Summary: 8 April 2011, Brussels - A European Commission staff working document on "Scaling up international climate finance after 2012" confirms that raising $100 billion per year by 2020 will be challenging but it can be done, if the right balance is struck between public funding, funding raised from international carbon markets, as well as private funds, partly leveraged by development banks. Climate funding and development aid need to go hand-in-hand and it requires strong international coordination to ensure an efficient spending.
Connie Hedegaard, Commissioner for Climate Action, said: "The EU is already well on track to deliver its fast start funding for the period 2010-2012. And we will also contribute our fair share to climate funding in the long run. Both private and public sources of financing from the EU and other developed countries are essential to support actions for reducing emissions and adapting to climate change in developing countries." Olli Rehn, Commissioner for Economic and Monetary Affairs, emphasized that "many advanced economies will face serious fiscal constraints in the years to come. Therefore this cannot be paid by public money alone. We need to rely also on innovative sources of financing, in particular, in the private sector and carbon markets. We should make good use of innovative financing mechanisms in close cooperation with development banks."
Today's assessment, based on the report by the UN Secretary-General’s High-level Advisory Group on Climate Change Financing (AGF) presented in November 2010, broadly confirms the report's overall conclusion that it will be "challenging but feasible" to meet the goal of mobilising USD 100 billion per year by 2020. Several of the public sources related to carbon pricing assessed in the AGF report are already in place in the EU or will be increasingly used in the next years. Other public sources, such as taxes on international maritime and aviation transport, or on financial transactions, would require more global cooperation. The carbon market can deliver a substantial contribution if, in addition to improvements in the existing Clean Development Mechanism, sectoral carbon market mechanisms are introduced. Private finance will also have a key role in scaling-up international climate finance. Multilateral and other development banks can further leverage these sources of climate finance.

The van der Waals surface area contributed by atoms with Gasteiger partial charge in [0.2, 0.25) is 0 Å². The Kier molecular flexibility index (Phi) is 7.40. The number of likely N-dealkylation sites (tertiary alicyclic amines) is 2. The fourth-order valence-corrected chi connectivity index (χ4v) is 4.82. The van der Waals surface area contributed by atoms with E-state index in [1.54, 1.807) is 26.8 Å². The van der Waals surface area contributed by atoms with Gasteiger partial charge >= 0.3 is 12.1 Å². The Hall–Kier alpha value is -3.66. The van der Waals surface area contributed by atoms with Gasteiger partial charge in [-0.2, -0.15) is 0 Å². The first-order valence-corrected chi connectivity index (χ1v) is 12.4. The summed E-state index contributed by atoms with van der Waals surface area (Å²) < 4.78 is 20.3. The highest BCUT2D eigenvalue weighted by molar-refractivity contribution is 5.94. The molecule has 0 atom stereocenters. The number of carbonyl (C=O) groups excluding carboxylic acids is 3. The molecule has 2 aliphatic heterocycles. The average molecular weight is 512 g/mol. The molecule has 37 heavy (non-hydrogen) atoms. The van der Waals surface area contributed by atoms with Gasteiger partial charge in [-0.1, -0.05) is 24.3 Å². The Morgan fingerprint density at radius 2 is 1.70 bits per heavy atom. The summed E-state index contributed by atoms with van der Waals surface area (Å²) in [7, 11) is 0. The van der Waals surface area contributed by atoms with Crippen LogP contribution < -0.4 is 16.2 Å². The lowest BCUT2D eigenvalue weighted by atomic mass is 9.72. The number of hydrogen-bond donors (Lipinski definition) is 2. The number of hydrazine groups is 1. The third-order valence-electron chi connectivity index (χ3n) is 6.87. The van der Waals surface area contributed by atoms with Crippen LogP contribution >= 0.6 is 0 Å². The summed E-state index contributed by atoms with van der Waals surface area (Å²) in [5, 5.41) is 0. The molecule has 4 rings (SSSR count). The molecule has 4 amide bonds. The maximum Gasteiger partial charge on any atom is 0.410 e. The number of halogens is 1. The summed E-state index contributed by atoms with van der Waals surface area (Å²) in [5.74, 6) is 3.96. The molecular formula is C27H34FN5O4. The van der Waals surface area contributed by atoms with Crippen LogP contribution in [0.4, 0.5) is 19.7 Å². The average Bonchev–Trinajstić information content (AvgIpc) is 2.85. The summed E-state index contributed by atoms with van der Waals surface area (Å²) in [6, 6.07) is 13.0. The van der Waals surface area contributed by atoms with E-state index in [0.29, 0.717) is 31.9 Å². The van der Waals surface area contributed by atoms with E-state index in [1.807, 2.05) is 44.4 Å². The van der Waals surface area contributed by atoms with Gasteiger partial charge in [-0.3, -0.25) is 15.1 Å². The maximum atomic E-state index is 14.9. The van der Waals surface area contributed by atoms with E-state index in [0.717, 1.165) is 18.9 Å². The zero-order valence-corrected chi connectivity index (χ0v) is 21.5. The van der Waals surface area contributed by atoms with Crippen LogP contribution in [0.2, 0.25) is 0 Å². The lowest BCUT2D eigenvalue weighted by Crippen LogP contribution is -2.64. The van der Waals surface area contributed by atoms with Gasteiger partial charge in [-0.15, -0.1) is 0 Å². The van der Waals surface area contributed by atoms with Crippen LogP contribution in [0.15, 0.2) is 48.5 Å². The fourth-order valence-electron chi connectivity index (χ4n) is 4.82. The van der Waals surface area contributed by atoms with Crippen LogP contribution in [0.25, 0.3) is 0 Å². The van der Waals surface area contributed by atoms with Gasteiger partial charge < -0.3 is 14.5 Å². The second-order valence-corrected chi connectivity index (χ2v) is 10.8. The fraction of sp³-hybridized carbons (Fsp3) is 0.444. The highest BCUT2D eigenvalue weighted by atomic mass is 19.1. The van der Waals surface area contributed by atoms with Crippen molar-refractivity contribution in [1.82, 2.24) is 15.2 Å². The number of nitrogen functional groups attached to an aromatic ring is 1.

Ensuring an efficient implementation of climate funds
The assessment also examines how to ensure that funds raised and channelled to developing countries can be spent within a sound governance framework which ensures an efficient use of the additional money. The implementation of climate finance in developing countries must go hand-in-hand with that of development aid. This means ensuring a maximum of coherence between these flows. Strong international and European coordination is required on the governance aspects and on the delivery, including a fair international burden-sharing among developed countries, the scaling-up from 2013 to 2020, as well as the "measurement, reporting and verification" (MRV) of financial flows. The EU budget after 2013 could take a more prominent role in channelling EU climate finance to developing countries.
In the international climate negotiations in Cancún in December 2010, developed countries committed themselves to a goal of jointly mobilising USD 100 billion per year by 2020 to address the needs of developing countries if they take transparent and meaningful action for reducing emissions. The ECOFIN Council invited the Commission to prepare a detailed analysis setting out the key elements needed to deliver on this commitment. The Joint EFC/EPC Working Group on International Financial Aspects of Climate Change will further discuss this issue and report to ECOFIN ministers.
The document can be downloaded at:
For further information on international climate finance see: